by Becky Little
Franklin D. Roosevelt won elections for his first two presidential terms in landslides and went on to become the only U.S. president to win a third and fourth term. However, the Democratic president’s popularity was not universal—not within his party or even on his own presidential ticket. His first vice president, John Nance Garner III, was so fiercely opposed to FDR’s policies and his idea of running for an unprecedented third term that Garner entered the 1940 race to be Democratic nominee for president.
Though Garner had many supporters in the more conservative wing of the Democratic party, FDR was able to outmaneuver him, arranging for his own “spontaneous” nomination at the 1940 Democratic National Convention. FDR dumped Garner for a new running mate at the convention, and for the rest of FDR and Garner’s term together, the relationship between the two men remained decidedly cool.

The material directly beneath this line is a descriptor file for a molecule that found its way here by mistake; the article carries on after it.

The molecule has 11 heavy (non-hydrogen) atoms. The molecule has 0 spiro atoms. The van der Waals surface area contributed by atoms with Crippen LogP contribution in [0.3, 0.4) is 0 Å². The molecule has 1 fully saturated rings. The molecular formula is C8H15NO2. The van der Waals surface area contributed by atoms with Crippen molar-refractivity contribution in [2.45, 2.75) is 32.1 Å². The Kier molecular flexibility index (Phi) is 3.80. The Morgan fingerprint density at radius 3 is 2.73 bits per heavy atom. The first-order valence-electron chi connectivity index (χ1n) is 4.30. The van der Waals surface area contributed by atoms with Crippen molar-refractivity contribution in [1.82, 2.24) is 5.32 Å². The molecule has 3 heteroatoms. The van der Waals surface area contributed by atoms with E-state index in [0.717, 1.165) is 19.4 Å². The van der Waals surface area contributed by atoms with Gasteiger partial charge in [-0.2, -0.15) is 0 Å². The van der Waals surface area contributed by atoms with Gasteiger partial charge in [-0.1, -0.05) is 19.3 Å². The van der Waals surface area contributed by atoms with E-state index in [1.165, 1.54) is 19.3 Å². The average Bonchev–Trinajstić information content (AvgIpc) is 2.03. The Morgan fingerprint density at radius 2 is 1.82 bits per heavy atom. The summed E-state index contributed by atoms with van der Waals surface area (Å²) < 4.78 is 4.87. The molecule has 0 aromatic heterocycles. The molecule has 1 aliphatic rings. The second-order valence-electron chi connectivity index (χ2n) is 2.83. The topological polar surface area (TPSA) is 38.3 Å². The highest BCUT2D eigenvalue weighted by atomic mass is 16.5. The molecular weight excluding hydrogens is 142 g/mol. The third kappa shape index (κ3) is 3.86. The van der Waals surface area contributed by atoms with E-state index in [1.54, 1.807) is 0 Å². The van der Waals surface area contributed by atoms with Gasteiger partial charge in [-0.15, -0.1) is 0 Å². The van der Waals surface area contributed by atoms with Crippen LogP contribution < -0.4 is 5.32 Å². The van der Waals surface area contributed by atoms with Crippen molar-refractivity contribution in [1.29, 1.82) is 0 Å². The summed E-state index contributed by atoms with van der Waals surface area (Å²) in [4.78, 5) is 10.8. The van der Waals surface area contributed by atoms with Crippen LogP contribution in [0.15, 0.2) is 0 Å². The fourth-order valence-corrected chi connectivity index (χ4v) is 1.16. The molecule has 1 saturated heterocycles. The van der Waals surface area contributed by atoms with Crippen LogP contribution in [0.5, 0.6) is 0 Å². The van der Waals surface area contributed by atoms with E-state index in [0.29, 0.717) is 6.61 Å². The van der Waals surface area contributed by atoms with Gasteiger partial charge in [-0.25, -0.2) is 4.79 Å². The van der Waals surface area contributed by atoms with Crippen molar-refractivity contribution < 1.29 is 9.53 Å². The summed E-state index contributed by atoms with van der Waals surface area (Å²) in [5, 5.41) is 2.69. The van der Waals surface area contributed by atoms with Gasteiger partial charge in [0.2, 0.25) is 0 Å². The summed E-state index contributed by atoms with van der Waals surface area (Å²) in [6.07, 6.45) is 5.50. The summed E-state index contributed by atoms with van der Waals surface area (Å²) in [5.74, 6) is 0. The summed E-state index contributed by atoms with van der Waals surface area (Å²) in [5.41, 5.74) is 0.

Garner Broke With Presidential Agenda
Like many vice presidential candidates, Garner was one of the candidates in his party’s presidential primary the year that FDR tapped him to be his running mate. FDR’s first election took place in 1932, a period in which the Democratic Party’s base included both white conservatives in the south and Catholics and immigrants in the north and west. This was an awkward coalition, and tapping Garner—a conservative Democrat from Texas—helped FDR—who was then governor of New York—shore up support within his party.
Roosevelt and Garner won the 1932 election in a landslide, unseating incumbent president Herbert Hoover, who only carried six states. FDR immediately went to work designing legislation to address the Great Depression; and in so doing, took on a larger role in crafting legislation than any president before him. Garner, who’d served in the U.S. House of Representatives for 30 years and had briefly been its Speaker, used his relationships with members of Congress to lobby in favor of this legislation. At least, for the first few years.